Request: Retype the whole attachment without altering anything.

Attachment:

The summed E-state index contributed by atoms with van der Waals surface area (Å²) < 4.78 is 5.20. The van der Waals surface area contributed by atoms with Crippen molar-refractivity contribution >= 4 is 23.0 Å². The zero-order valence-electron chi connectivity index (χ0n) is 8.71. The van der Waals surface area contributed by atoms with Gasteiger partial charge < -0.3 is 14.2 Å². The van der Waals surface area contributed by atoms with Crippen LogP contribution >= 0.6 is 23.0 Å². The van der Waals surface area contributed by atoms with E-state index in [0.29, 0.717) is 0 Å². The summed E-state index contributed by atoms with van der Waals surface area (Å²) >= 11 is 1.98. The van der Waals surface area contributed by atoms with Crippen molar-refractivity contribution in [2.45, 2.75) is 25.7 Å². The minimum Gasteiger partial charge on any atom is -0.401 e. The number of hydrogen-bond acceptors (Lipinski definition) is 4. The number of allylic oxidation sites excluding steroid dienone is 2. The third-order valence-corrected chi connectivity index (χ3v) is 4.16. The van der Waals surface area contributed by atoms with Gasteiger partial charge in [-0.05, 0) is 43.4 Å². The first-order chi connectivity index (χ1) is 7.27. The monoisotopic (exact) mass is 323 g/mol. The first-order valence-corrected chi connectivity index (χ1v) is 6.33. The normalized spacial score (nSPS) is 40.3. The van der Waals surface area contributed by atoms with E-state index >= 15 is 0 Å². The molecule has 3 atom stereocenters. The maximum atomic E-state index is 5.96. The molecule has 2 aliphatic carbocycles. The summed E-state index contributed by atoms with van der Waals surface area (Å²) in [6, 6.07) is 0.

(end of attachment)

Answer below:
The summed E-state index contributed by atoms with van der Waals surface area (Å²) < 4.78 is 5.20. The van der Waals surface area contributed by atoms with Crippen molar-refractivity contribution >= 4 is 23.0 Å². The zero-order valence-electron chi connectivity index (χ0n) is 8.71. The van der Waals surface area contributed by atoms with Gasteiger partial charge < -0.3 is 14.2 Å². The van der Waals surface area contributed by atoms with Crippen LogP contribution >= 0.6 is 23.0 Å². The van der Waals surface area contributed by atoms with E-state index in [0.29, 0.717) is 0 Å². The summed E-state index contributed by atoms with van der Waals surface area (Å²) >= 11 is 1.98. The van der Waals surface area contributed by atoms with Crippen molar-refractivity contribution in [2.45, 2.75) is 25.7 Å². The minimum Gasteiger partial charge on any atom is -0.401 e. The number of hydrogen-bond acceptors (Lipinski definition) is 4. The number of allylic oxidation sites excluding steroid dienone is 2. The third-order valence-corrected chi connectivity index (χ3v) is 4.16. The van der Waals surface area contributed by atoms with Gasteiger partial charge in [-0.05, 0) is 43.4 Å². The first-order chi connectivity index (χ1) is 7.27. The monoisotopic (exact) mass is 323 g/mol. The first-order valence-corrected chi connectivity index (χ1v) is 6.33. The normalized spacial score (nSPS) is 40.3. The van der Waals surface area contributed by atoms with E-state index >= 15 is 0 Å². The molecule has 3 atom stereocenters. The maximum atomic E-state index is 5.96. The molecule has 2 aliphatic carbocycles. The summed E-state index contributed by atoms with van der Waals surface area (Å²) in [6, 6.07) is 0.